I’ve always been fascinated with films. The language of cinema is one of the most profound of any art form, because it is not just one language. Rather, it is a melody of every art form, photography, acting, writing, music, and whenever a new art form is introduced, cinema inevitably absorbs it into its collective, altering and enhancing its storytelling methods forever.
It was for this reason that I didn’t read nearly as much as I should have. Many books have graced me from The Color Purple to All Quiet on the Western Front, and all were met with the respect they deserved, but they never compelled me to read more. The language of cinema was of just greater personal interest.
Of course there was something I missed. Movies don’t really change when you re-watch them. Sure, you may view them with a different perspective, but the sounds and images remain the same. Books do change. The words stay the same, but nothing else about them does. The images that dance in your head grow and evolve with you, making each reading a fresh experience.
There are so many books I want to read. Slaughterhouse Five, 1984, The Great Gatsby, 20000 Leagues Under the Sea, The Wizard of Oz, and I want to at long last finish the Harry Potter series. because it is a language I want to learn. I look at someone with a book in their lap and it fills me with a sense of envy. How lucky that person is to have access to something so profound as a bound collection of loose parchment pieces that transports them to another world.
Carl Sagan was right when he called books magic.
Plus, as someone who is working on their first book, reading may have been a good idea. In recent months I feel as though I was trying to translate the ancient Egyptian hieroglyphs without the Rosetta Stone. I worked under the assumption that the main difference between writing and film was film deals with what you see and hear, and writing tries to not only convey that, but also what a character thinks, feels and even remembers at any given moment.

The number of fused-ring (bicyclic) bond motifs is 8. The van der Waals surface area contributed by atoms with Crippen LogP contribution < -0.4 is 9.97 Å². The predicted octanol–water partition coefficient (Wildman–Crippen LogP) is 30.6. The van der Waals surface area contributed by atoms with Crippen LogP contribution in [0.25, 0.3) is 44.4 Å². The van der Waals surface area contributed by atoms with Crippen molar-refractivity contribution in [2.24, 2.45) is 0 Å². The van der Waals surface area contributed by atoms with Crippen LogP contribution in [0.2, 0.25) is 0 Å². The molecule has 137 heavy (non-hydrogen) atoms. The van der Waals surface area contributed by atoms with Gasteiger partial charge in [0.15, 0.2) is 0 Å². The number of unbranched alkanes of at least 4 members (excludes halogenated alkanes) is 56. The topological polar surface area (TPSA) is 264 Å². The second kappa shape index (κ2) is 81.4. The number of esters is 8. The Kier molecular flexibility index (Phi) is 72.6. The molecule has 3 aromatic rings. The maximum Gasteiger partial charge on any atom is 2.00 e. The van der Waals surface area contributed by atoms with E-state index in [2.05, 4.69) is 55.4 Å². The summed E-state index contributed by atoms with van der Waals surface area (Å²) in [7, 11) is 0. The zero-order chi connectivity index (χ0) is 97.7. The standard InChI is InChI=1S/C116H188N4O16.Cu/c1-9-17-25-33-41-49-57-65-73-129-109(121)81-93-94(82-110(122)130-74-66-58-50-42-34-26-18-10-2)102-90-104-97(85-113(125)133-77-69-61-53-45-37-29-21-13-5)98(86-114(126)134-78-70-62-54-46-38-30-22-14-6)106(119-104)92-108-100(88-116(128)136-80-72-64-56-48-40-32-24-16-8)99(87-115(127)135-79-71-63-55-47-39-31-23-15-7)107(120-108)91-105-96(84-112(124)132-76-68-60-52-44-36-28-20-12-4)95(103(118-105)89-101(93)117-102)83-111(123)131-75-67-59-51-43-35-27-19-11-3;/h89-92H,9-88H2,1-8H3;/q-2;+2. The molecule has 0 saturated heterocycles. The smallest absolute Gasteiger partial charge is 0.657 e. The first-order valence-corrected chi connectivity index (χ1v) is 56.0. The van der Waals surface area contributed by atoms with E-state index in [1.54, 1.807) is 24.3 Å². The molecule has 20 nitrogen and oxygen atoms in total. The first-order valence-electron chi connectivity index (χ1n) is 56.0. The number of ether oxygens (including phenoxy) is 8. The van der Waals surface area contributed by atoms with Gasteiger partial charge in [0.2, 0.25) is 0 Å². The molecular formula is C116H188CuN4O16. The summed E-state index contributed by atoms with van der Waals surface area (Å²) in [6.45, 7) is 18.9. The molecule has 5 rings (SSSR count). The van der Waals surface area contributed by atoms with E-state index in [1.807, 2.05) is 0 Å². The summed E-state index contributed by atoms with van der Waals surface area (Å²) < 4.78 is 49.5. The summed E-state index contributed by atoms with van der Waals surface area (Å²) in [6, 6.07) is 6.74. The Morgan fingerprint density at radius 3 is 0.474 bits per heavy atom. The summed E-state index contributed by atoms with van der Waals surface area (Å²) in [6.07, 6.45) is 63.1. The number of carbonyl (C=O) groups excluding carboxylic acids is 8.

In short hand, film is to be an observer, while writing lets you know a character in a much more intimate level. You’re inside their head.
I also worked under the false assumption that writing a book is not nearly as hard as making a film. Granted, making a film is a serious financial and physical undertaking that requires hundreds if not thousands of people to complete. With a book, no matter how big it is, no matter how great the scale is. All you need to do is sit down and start typing and anything you dream, anything you want, will be there.
Easy, right? What could possibly be more liberating than not having to worry about money, interference or even the weather ruining a shooting day? If you want sun, you’ve got sun. If you want rain, you ask how heavy. If you want a tornado to roar through a specific spot, it will obey your every command. A million extras? No problem. An entire city burning? Where are the matches. The power is yours.
Only it isn’t really easy all the time. External stresses do certainly pale when compared to making a film, the mental stresses can match, and perhaps even exceed time on a set. On a set, you can always write up errors to a bad job by the crew, weather, studio interference and any number of external forces. If the book comes out flawed, you have no one to blame but yourself. It is a heavy burden.
It creates a much greater sense of responsibility that I could not have anticipated. Enough to leave you physically exhausted as you get ready for another draft after two years of trying to will the words alive.
I still hold out hope that I’ll learn the language and the method of books, and the craft will improve as my understanding of it does. I hope it will be enough to make this manuscript finally take a breath, an accomplishment that would make anyone proud.